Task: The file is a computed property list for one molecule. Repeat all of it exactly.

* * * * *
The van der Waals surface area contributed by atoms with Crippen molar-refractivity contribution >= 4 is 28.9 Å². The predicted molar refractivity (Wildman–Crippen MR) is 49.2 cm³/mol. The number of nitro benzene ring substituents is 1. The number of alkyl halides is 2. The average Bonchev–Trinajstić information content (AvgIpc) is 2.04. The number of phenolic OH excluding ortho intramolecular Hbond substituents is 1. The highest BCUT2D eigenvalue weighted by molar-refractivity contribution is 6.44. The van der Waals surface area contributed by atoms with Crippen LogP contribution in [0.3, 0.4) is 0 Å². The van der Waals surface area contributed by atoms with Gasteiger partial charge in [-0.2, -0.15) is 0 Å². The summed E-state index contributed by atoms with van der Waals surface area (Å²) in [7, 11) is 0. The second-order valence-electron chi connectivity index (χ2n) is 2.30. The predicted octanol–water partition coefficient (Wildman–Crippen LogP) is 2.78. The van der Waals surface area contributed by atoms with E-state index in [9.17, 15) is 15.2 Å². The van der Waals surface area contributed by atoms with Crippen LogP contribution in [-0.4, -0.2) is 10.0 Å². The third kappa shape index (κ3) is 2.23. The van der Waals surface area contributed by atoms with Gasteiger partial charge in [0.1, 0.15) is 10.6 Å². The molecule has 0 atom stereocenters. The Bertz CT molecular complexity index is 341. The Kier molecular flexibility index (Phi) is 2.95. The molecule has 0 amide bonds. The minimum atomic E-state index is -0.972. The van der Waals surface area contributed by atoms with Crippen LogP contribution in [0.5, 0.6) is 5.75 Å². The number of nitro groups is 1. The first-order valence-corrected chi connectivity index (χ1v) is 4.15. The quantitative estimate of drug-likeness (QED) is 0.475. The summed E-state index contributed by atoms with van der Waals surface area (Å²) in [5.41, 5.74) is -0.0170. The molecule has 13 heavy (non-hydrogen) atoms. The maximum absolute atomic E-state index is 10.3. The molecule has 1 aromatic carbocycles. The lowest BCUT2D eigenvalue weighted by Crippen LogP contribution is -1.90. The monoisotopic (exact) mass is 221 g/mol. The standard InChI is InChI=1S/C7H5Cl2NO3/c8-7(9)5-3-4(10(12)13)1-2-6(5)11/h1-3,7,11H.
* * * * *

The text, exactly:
The van der Waals surface area contributed by atoms with Crippen molar-refractivity contribution >= 4 is 28.9 Å². The predicted molar refractivity (Wildman–Crippen MR) is 49.2 cm³/mol. The number of nitro benzene ring substituents is 1. The number of alkyl halides is 2. The average Bonchev–Trinajstić information content (AvgIpc) is 2.04. The number of phenolic OH excluding ortho intramolecular Hbond substituents is 1. The highest BCUT2D eigenvalue weighted by molar-refractivity contribution is 6.44. The van der Waals surface area contributed by atoms with Crippen LogP contribution in [0.3, 0.4) is 0 Å². The van der Waals surface area contributed by atoms with Gasteiger partial charge in [-0.2, -0.15) is 0 Å². The summed E-state index contributed by atoms with van der Waals surface area (Å²) in [7, 11) is 0. The second-order valence-electron chi connectivity index (χ2n) is 2.30. The predicted octanol–water partition coefficient (Wildman–Crippen LogP) is 2.78. The van der Waals surface area contributed by atoms with E-state index in [9.17, 15) is 15.2 Å². The van der Waals surface area contributed by atoms with Crippen LogP contribution in [-0.4, -0.2) is 10.0 Å². The third kappa shape index (κ3) is 2.23. The van der Waals surface area contributed by atoms with Gasteiger partial charge in [0.1, 0.15) is 10.6 Å². The molecule has 0 atom stereocenters. The Bertz CT molecular complexity index is 341. The Kier molecular flexibility index (Phi) is 2.95. The molecule has 0 amide bonds. The minimum atomic E-state index is -0.972. The van der Waals surface area contributed by atoms with Crippen LogP contribution in [0.5, 0.6) is 5.75 Å². The number of nitro groups is 1. The first-order valence-corrected chi connectivity index (χ1v) is 4.15. The quantitative estimate of drug-likeness (QED) is 0.475. The summed E-state index contributed by atoms with van der Waals surface area (Å²) in [5.41, 5.74) is -0.0170. The molecule has 13 heavy (non-hydrogen) atoms. The maximum absolute atomic E-state index is 10.3. The molecule has 1 aromatic carbocycles. The lowest BCUT2D eigenvalue weighted by Crippen LogP contribution is -1.90. The monoisotopic (exact) mass is 221 g/mol. The standard InChI is InChI=1S/C7H5Cl2NO3/c8-7(9)5-3-4(10(12)13)1-2-6(5)11/h1-3,7,11H.